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Showing posts from December, 2013

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That time I wanted to pass myself off as Joyce Carol Oates #TBT

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I submitted my first piece of writing when I was seventeen, a story about my first job, working at the employee cafeteria at General Telephone where my mother was a dispatcher. Rolling the 20# white bond backed by a sheet of thin blue carbon paper into my Smith Corona, I typed it out slowly, carefully, on a piece of erasable paper—and mailed it off to Cosmopolitan along with a cover letter. Not just to any editor at Cosmo, by the way, I sent it directly to Helen Gurley Brown. 

The piece itself, meant to be comical, was full of clumsy attempts at self-effacing humor.  I strived for a similar tone in the cover letter I addressed to Brown, completely clueless that the high powered editor in chief wasn’t the one reading unsolicited manuscripts. After I signed off I added the following PS. I could have said I was Joyce Carol Oates. What I thought that would accomplish I can’t imagine. That an unsatisfactory submission would get published because of a lame joke?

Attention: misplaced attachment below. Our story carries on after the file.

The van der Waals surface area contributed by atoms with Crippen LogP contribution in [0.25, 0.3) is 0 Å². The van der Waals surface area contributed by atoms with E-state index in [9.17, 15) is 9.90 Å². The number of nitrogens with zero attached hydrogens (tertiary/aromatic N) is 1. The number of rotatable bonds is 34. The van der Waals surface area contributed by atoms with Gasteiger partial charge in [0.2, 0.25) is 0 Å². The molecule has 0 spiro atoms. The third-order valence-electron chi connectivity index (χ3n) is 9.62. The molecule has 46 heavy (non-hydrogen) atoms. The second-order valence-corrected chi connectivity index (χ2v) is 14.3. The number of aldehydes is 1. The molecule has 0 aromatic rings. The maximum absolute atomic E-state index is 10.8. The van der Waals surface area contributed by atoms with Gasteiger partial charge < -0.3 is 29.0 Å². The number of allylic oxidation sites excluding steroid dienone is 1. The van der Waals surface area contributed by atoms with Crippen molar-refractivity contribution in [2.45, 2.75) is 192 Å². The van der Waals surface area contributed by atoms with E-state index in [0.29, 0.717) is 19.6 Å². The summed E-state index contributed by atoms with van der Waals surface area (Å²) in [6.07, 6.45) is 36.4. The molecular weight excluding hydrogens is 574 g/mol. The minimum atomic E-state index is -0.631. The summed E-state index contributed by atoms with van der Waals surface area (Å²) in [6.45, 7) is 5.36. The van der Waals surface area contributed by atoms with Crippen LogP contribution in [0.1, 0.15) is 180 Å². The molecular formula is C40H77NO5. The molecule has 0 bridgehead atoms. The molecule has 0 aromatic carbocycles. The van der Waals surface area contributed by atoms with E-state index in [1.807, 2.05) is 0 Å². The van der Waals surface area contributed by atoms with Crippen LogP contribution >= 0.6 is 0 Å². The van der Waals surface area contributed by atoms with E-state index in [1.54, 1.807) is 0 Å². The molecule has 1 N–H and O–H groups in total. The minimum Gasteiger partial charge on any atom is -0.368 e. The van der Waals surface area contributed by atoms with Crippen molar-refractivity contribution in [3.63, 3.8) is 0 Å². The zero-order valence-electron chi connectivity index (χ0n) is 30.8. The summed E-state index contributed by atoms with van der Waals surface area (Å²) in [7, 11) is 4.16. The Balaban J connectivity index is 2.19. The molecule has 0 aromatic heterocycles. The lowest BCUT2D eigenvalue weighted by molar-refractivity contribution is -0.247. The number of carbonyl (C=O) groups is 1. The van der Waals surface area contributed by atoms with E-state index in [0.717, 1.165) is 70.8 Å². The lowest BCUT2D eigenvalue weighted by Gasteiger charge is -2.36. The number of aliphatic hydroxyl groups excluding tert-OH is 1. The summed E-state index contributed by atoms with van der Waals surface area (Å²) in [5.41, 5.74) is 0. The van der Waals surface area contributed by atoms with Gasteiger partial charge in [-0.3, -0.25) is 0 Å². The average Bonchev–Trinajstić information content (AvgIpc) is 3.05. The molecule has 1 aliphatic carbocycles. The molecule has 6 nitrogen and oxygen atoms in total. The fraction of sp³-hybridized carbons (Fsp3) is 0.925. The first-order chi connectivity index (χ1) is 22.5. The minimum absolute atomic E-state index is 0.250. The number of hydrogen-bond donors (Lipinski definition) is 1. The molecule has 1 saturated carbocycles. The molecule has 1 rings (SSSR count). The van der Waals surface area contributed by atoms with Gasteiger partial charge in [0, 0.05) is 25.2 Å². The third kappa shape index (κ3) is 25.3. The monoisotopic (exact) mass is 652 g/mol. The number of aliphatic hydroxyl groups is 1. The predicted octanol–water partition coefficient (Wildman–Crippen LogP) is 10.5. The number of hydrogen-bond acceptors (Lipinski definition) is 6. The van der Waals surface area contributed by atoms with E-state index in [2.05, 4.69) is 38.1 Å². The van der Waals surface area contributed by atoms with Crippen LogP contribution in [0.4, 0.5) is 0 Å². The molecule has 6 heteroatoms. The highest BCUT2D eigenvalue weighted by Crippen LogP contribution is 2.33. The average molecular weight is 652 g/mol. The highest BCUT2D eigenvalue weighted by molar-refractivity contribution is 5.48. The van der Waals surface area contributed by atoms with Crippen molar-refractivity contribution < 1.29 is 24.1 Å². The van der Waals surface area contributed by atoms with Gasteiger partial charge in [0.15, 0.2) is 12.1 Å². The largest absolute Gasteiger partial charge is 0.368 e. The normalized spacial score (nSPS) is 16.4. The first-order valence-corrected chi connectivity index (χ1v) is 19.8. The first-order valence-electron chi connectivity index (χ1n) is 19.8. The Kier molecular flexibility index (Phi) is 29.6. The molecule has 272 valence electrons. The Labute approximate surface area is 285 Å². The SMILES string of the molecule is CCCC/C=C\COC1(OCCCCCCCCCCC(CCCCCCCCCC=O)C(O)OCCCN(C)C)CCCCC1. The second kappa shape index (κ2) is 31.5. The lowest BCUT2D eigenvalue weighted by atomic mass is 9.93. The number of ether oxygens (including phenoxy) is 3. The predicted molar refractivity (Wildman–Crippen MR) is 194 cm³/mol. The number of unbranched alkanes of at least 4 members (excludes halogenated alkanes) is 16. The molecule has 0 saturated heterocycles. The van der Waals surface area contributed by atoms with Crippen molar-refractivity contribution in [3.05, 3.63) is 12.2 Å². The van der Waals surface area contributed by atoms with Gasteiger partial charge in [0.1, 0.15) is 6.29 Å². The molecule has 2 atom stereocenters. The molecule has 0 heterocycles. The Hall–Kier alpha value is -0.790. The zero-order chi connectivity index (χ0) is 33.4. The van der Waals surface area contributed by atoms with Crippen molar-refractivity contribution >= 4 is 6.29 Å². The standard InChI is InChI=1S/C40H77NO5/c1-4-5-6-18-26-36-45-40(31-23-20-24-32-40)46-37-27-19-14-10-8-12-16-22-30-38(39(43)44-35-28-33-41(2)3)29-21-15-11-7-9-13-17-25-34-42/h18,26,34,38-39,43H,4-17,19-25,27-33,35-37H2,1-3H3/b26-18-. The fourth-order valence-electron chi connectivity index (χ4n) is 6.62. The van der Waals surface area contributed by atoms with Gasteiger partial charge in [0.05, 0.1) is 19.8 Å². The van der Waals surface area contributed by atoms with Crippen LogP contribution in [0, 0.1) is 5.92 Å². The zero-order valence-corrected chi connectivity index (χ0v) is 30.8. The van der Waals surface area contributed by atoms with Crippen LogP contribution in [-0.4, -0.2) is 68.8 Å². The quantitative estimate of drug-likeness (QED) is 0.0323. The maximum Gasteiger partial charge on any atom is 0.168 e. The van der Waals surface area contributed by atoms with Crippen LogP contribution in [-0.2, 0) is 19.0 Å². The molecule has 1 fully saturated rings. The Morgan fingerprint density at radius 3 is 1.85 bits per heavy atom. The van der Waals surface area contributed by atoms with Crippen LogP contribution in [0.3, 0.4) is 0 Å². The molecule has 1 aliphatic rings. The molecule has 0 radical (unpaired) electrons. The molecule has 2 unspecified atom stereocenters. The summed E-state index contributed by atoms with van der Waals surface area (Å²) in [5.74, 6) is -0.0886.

No surprise, in the SASE I’d …

A 'Clippie' on a Double Decker bus by day, diving from bombs by night

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Mum (Enid Maude Hayden) was born in 1925; a teenager in World War II. This picture was taken before she started coloring her hair. At sixteen she worked as a "clippie" on the double-decker buses in London. 
Running up and down the bus stairs, punching tickets. She used to tell her brothers, Robin and Peter (Don was away at the war)  "Who's got the best legs on the street and why have I?"

 Running up and down those stairs all day; no wonder! These were the times when London was being bombed, and she would take the train to London to meet some Yank she'd met and have to run home in the dark because of the lights out cerfew. They had a Morrison bed in the living room and she had to dash to it more than once - a steel cage contraption with a mattress inside. Often, as this picture shows, they used the top surface for a table.